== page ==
Rod Stradling + Feckless

Rhythms of the Wold

Insert Notes

The Shameless Glutton

Written the morning after a splendid blow-out in the company of some of La Ciapa Rusa and their sax-playing, gormandising mate Marino Zeppa - of whom it was said!

The Sportsman's Hornpipe

This comes from the North, via John Offord and LNB.  A smashing tune; I could go on playing it forever...

Bonaparte's Retreat

A Blackwater Delta version of a favourite set-dance tune.  Learned from the playing of members of the Fermoy Ceoltas, one quiet Tuesday.

The Star Above the Garter / Polesana

A lovely Irish jig, played far too slowly, followed by an Italian one, from Calicanto, played far too loudly.

Highland Mary / Old Tom of Oxford

Two sidestep tunes from Bampton. The first - the most redolent, the second - the most fine.

Valsivien di Imo / Masurca Uaciacalpians / The Boys Of Balisadare

An Italian Waltz Vienna, again heard from my friends in Calicanto. It really is 32 bars of straight waltz - but you have to concentrate!  The second tune was written by my mate Enzo Conti from the glorious I Tre Martelli.  The name is in Piemontese dialect and means 'Look, he's crying' - in honour of an uncle who could get a little emotional at times.  I got the last one from England's finest, Tony Hall, and between us we've moved it a long way from the Irish original.

The Caswell Coconut Dance / Polstead Road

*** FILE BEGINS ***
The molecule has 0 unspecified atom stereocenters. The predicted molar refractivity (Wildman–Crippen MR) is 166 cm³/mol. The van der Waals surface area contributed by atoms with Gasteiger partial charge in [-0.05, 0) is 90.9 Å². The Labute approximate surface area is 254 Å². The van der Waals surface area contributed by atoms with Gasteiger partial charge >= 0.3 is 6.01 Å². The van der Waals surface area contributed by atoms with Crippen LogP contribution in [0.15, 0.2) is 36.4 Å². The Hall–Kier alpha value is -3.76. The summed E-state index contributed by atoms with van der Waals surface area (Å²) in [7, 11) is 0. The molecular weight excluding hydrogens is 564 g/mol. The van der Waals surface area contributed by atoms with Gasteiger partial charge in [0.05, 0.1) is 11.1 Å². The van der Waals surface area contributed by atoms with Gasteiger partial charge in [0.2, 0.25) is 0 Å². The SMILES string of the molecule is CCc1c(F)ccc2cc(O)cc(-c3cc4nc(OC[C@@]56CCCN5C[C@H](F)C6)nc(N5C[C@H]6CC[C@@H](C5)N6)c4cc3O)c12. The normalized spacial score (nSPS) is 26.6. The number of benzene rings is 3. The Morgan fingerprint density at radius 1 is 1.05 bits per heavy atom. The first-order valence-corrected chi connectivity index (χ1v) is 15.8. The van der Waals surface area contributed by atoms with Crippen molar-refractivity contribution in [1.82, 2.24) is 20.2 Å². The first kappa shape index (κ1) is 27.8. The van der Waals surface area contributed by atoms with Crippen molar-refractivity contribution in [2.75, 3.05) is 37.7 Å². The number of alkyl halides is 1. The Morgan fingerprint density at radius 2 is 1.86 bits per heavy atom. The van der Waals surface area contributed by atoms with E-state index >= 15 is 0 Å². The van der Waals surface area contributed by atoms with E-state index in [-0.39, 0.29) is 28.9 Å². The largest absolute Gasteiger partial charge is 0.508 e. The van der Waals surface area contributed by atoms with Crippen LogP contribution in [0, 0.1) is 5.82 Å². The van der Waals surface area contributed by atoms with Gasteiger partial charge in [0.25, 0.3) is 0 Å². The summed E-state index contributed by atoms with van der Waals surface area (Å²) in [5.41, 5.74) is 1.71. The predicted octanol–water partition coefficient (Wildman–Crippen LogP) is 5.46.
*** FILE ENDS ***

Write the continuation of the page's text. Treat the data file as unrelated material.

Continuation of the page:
Alan Lamb wrote the first tune for the traditional Coconut dancers of Greens Norton who, it seems, had lost their original one during a pub brawl in Blakesley on the occasion of the World Soapbox-Racing Grand Prix of 1989 - all true, this!  I put the other one together ready to be rehearsed at a secret Tiger Moth practice in Oxford's Polstead Road Church Hall.  The band decided to split up instead!

Lewis James' Quadrille / La Peronista

The first one is made up of bits and pieces of a couple of tunes I used to play years ago.  The bit I left out was too tricksy by half!  The second one demonstrates the effects of the world famed Lamb's Partial Recall Syndrome on an otherwise quite harmless tune of Marc Perrone's.

The Sweetness of Mary

I learned this lovely tune from Jamie Wheeler of Bampton.  It comes from Cape Breton - and before that, Scotland, I shouldn't wonder.

Enrico / Ashling

Two tunes which aren't waltzes - played 'tastefully', to quote the producer, as if they were.  Hah!

Rock The Cradle, Joe / Norton Greens

An American tune Alan got from a record by Bertram Levi, a fine concertina player.  Greens Norton is the Northamptonshire village where Alan used to live and where he wrote the tune, or what remains of it.

The Kerry Mills Barndance / Brimfield

A really great little Irish hornpipe I learned from Jim Bainbridge, together with my all time favourite English one from Stephen Baldwin.

The Arkansas Schottische / The Weavers' March

Alan and I remembered and undoubtedly changed this French tune after a bar session with Michel Pichon at Pontardawe.  We think it sounds a bit like part of The Arkansas TravellerThe Weavers' March has been a favourite of mine for ages.

The Trip We Took Over the Mountains / Pive

An Irish/Scottish waltz which has me in its thrall at the moment.  Pive is an Italian piffero/musa tune, yet again from Calicanto.  I can't tell which is tune and which is harmony, so I play something in between.

Rod Stradling - 1991

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